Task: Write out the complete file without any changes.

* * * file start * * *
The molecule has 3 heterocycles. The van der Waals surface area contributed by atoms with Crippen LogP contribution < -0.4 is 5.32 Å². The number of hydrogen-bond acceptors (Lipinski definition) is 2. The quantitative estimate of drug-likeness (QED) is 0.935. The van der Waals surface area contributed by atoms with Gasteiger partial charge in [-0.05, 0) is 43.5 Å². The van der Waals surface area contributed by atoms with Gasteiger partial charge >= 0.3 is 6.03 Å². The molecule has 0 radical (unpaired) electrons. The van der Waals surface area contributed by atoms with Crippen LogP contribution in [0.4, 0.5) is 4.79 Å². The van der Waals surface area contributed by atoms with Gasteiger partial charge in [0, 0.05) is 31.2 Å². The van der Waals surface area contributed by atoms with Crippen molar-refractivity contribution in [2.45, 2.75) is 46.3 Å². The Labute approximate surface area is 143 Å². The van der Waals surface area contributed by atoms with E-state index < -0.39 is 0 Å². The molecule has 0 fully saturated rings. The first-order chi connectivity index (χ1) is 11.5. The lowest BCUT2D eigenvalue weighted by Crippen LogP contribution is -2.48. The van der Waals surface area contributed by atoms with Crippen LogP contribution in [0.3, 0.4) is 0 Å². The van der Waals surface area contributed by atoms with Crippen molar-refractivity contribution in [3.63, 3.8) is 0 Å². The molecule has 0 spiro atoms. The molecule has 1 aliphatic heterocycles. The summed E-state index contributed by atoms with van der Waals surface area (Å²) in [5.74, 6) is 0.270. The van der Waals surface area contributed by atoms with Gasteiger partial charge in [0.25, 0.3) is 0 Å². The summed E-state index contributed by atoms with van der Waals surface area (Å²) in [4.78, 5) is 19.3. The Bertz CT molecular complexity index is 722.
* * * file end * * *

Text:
The molecule has 3 heterocycles. The van der Waals surface area contributed by atoms with Crippen LogP contribution < -0.4 is 5.32 Å². The number of hydrogen-bond acceptors (Lipinski definition) is 2. The quantitative estimate of drug-likeness (QED) is 0.935. The van der Waals surface area contributed by atoms with Gasteiger partial charge in [-0.05, 0) is 43.5 Å². The van der Waals surface area contributed by atoms with Gasteiger partial charge >= 0.3 is 6.03 Å². The molecule has 0 radical (unpaired) electrons. The van der Waals surface area contributed by atoms with Crippen LogP contribution in [0.4, 0.5) is 4.79 Å². The van der Waals surface area contributed by atoms with Gasteiger partial charge in [0, 0.05) is 31.2 Å². The van der Waals surface area contributed by atoms with Crippen molar-refractivity contribution in [2.45, 2.75) is 46.3 Å². The Labute approximate surface area is 143 Å². The van der Waals surface area contributed by atoms with E-state index < -0.39 is 0 Å². The molecule has 0 fully saturated rings. The first-order chi connectivity index (χ1) is 11.5. The lowest BCUT2D eigenvalue weighted by Crippen LogP contribution is -2.48. The van der Waals surface area contributed by atoms with Crippen LogP contribution in [0.3, 0.4) is 0 Å². The van der Waals surface area contributed by atoms with Crippen molar-refractivity contribution in [3.63, 3.8) is 0 Å². The molecule has 0 spiro atoms. The molecule has 1 aliphatic heterocycles. The summed E-state index contributed by atoms with van der Waals surface area (Å²) in [5.74, 6) is 0.270. The van der Waals surface area contributed by atoms with Gasteiger partial charge in [0.25, 0.3) is 0 Å². The summed E-state index contributed by atoms with van der Waals surface area (Å²) in [4.78, 5) is 19.3. The Bertz CT molecular complexity index is 722.